The Dead Puppet Society’s award-winning work “The Wider Earth” will take the stage at the Redland Performing Arts Center (Queensland) in March.
From writer/director/co-designer David Morton, “The Wider Earth” theatrically traces a journey to the other side of the world with a 22-year-old Charles Darwin. . . The scene comes to life with cinematic projection and stunning puppets.
An ensemble cast will fill the space, accompanied by intricately designed puppets representing the fascinating creatures Darwin encountered on his voyage from the Beagle.
We chat with “The Wider Earth” cast member and puppeteer Liesel Zink about the joys and challenges of his role on the show.
Tell us a bit about your involvement in “The Wider Earth”.
I’m a puppeteer, which means I have to operate 11 different animals, from tiny fireflies to the majestic southern right whale. I also play a sailor on the ship, the Beagle, who faces many adventures and challenges on her journey.
How would you describe the show in your own words?
Truly magical! It’s an exciting opportunity to travel alongside a young Charles Darwin as he explores the world and makes life-changing discoveries. It’s a compelling story with lots of puppets you’ll fall in love with, remarkable visual effects and a great musical score composed by Lior.
You are also a dancer. Were you able to use this skill in the role of a puppeteer in “The Wider Earth”?
Absoutely! Being a puppeteer in this show is like having a collection of dance duets with many different animals. Each different animal, like each different dance partner, has different ways of moving; different rhythms, behaviors and personalities to work with, it’s really joyful and sometimes tricky! Certainly, some puppets/animals behave better than others! It’s also very nice to share the stage with such exceptional actors, I’m in awe of their craft so it’s really exciting to see them in action up close.
Image © Prudence Upton
How does it feel to play a role like that?
Such a privilege. It’s so interesting to seek out each different animal, to embody them and, in a certain way and for a little while, to discover the world through their point of view. It definitely reinforced my respect for the incredible and diverse animal species that live on our planet, many of which existed long before us.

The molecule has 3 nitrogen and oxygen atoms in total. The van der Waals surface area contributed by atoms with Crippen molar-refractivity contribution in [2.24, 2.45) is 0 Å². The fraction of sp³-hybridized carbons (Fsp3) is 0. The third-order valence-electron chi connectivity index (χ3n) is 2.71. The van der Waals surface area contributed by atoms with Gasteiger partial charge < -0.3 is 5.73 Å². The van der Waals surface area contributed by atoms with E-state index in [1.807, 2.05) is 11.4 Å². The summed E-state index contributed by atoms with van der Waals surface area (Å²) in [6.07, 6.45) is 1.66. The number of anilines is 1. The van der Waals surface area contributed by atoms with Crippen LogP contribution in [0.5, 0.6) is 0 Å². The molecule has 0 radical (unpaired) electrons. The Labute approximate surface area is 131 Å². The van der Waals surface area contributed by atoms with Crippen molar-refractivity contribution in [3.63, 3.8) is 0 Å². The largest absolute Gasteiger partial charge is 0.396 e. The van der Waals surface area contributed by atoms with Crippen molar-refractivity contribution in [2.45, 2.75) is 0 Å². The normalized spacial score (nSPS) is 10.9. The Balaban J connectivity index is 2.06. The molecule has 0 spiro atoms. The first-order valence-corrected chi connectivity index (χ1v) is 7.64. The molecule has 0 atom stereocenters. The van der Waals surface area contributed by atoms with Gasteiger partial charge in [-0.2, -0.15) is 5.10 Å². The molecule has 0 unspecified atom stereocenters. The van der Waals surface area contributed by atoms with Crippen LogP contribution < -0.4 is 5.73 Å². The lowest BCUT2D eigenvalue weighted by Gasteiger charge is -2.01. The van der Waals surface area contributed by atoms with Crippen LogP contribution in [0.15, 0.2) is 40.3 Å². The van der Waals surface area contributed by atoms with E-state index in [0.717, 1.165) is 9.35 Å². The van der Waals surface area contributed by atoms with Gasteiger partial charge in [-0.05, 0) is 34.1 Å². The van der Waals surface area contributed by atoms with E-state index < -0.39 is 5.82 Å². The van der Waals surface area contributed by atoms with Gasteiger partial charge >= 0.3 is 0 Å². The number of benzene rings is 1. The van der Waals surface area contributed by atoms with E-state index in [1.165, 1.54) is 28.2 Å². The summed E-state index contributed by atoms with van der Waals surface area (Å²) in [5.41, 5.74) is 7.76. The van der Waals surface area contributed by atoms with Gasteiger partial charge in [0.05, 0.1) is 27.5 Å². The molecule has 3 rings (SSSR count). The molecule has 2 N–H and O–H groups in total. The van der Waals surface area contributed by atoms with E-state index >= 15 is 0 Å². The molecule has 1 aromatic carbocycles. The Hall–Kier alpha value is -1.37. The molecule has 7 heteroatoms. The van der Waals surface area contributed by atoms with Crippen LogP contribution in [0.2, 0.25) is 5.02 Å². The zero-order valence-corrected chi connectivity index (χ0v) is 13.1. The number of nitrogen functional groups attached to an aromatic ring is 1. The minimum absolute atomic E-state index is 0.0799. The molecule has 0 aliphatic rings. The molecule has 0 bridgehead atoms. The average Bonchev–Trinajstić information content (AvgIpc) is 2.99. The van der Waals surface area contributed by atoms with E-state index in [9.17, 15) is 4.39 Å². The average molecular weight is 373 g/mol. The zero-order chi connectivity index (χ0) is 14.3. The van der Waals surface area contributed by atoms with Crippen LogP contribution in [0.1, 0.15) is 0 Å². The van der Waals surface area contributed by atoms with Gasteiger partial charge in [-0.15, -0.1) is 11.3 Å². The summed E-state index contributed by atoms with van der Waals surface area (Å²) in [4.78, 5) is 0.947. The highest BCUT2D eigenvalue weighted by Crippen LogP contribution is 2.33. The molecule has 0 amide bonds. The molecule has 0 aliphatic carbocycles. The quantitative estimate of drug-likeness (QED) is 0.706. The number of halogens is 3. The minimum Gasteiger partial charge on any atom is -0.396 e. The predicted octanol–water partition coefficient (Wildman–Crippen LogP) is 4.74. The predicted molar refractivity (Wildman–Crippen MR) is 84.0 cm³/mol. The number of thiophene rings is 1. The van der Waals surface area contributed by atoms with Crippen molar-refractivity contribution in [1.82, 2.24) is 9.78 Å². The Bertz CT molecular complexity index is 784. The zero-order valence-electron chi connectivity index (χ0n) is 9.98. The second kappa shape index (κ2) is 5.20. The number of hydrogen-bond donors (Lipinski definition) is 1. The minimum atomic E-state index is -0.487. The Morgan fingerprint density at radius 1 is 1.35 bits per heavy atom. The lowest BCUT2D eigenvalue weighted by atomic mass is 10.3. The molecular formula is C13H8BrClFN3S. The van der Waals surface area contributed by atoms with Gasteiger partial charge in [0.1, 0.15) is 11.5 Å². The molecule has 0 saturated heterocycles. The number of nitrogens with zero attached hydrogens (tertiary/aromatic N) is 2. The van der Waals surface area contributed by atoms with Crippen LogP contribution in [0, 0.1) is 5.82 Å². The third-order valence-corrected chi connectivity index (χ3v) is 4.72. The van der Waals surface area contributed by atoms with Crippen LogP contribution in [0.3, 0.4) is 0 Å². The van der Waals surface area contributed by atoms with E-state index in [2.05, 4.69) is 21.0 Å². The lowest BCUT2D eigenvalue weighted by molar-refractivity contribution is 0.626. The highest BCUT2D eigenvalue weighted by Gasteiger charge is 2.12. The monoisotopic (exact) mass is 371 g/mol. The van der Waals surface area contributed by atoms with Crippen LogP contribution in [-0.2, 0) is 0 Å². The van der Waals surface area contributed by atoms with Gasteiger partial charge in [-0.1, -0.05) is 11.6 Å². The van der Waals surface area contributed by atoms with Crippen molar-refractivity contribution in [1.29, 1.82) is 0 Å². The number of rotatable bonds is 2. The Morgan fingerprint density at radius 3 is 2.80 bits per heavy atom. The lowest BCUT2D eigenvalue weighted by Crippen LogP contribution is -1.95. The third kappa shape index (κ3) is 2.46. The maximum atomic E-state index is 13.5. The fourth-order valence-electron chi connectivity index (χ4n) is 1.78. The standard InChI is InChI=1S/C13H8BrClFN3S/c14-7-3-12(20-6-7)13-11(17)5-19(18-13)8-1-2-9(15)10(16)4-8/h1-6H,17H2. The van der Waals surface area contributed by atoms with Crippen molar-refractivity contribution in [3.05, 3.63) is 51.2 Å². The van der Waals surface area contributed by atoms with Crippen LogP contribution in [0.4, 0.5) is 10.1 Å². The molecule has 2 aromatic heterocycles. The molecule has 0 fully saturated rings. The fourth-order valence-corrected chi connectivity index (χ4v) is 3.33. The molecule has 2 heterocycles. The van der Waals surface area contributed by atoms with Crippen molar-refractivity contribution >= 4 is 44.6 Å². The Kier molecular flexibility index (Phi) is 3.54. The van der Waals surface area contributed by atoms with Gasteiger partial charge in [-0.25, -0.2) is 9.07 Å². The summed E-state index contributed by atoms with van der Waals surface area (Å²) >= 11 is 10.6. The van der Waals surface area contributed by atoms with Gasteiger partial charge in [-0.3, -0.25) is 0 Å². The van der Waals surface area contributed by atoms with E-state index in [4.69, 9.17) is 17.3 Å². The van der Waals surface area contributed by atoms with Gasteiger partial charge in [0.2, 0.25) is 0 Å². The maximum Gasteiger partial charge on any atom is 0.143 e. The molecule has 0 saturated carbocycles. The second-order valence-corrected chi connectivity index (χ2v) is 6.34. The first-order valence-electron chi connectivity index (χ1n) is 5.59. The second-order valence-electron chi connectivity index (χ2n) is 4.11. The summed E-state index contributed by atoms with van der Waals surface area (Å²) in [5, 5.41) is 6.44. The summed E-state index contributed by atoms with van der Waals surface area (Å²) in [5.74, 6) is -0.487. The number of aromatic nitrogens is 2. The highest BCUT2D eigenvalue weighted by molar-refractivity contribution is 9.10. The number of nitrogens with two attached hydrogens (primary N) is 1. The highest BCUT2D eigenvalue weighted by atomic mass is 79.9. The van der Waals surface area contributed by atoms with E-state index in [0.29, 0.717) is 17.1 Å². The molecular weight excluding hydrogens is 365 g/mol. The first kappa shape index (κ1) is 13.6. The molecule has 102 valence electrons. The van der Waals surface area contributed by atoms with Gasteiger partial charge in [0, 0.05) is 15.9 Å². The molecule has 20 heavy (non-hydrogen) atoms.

Is there a certain way you have to present yourself/act to blend in with the puppet/staging?
Well, it’s really important that I don’t overpower the puppet with dramatic or distracting moves! So my gaze stays directly on what I want the audience to look at, the puppet. I also spend some time breathing with the puppet before we go on stage, we hang out and interact with people and props backstage before we make our entrance.
What is your favorite puppet to operate in “The Wider Earth” and why?
Oh, that’s a very difficult question, I love them all! If I had to narrow it down to three, I would say; the iguana, for its brave little personality; the arctic tern, because it is so pleasant to see its wings flapping in the breeze; and the Galápagos giant tortoise, because there is something quite incredible about exploiting an animal that can live well over 100 years.
What has been most rewarding about your involvement with “The Wider Earth”?
Working with such a talented group of artists and friends. Especially after two such tough years, it’s been an incredible joy to be back in the rehearsal room doing what we love and then on stage sharing what we’ve created with the audience. It’s such an epic and beautiful show, we can’t wait to share it with everyone!
How about the most difficult?
Squirrel puppeteer; those squirrels move SO fast!
‘The Wider Earth’ plays at the Redland Performing Arts Center on March 24.